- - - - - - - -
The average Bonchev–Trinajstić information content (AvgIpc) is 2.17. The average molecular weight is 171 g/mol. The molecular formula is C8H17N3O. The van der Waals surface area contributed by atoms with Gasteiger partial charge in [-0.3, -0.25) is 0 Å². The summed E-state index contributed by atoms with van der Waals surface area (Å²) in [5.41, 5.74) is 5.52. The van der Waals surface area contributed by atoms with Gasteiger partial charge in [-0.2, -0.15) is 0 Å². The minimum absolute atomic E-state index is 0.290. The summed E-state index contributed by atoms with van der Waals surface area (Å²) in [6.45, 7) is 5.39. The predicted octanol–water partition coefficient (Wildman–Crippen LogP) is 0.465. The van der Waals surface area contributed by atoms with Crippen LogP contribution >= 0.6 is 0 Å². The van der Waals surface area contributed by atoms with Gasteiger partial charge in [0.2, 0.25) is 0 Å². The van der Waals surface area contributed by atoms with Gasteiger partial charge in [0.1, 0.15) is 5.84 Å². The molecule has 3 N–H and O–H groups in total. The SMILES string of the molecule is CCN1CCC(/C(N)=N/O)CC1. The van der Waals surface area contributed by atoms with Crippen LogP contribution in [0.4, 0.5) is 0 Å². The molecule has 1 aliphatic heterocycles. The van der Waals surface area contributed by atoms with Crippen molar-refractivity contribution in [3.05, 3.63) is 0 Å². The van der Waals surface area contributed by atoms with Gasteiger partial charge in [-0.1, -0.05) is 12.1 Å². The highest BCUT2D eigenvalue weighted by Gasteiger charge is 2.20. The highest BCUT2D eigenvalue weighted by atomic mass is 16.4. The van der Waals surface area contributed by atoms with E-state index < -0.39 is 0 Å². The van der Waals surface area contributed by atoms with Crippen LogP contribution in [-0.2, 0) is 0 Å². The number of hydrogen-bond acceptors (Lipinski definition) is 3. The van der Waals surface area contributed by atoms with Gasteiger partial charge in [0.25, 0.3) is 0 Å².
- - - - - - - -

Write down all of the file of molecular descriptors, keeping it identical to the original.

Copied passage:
The average Bonchev–Trinajstić information content (AvgIpc) is 2.17. The average molecular weight is 171 g/mol. The molecular formula is C8H17N3O. The van der Waals surface area contributed by atoms with Gasteiger partial charge in [-0.3, -0.25) is 0 Å². The summed E-state index contributed by atoms with van der Waals surface area (Å²) in [5.41, 5.74) is 5.52. The van der Waals surface area contributed by atoms with Gasteiger partial charge in [-0.2, -0.15) is 0 Å². The minimum absolute atomic E-state index is 0.290. The summed E-state index contributed by atoms with van der Waals surface area (Å²) in [6.45, 7) is 5.39. The predicted octanol–water partition coefficient (Wildman–Crippen LogP) is 0.465. The van der Waals surface area contributed by atoms with Crippen LogP contribution >= 0.6 is 0 Å². The van der Waals surface area contributed by atoms with Gasteiger partial charge in [0.2, 0.25) is 0 Å². The van der Waals surface area contributed by atoms with Gasteiger partial charge in [0.1, 0.15) is 5.84 Å². The molecule has 3 N–H and O–H groups in total. The SMILES string of the molecule is CCN1CCC(/C(N)=N/O)CC1. The van der Waals surface area contributed by atoms with Crippen LogP contribution in [0.4, 0.5) is 0 Å². The molecule has 1 aliphatic heterocycles. The van der Waals surface area contributed by atoms with Crippen molar-refractivity contribution in [3.05, 3.63) is 0 Å². The van der Waals surface area contributed by atoms with Gasteiger partial charge in [-0.1, -0.05) is 12.1 Å². The highest BCUT2D eigenvalue weighted by Gasteiger charge is 2.20. The highest BCUT2D eigenvalue weighted by atomic mass is 16.4. The van der Waals surface area contributed by atoms with E-state index < -0.39 is 0 Å². The van der Waals surface area contributed by atoms with Crippen LogP contribution in [-0.2, 0) is 0 Å². The number of hydrogen-bond acceptors (Lipinski definition) is 3. The van der Waals surface area contributed by atoms with Gasteiger partial charge in [0.25, 0.3) is 0 Å².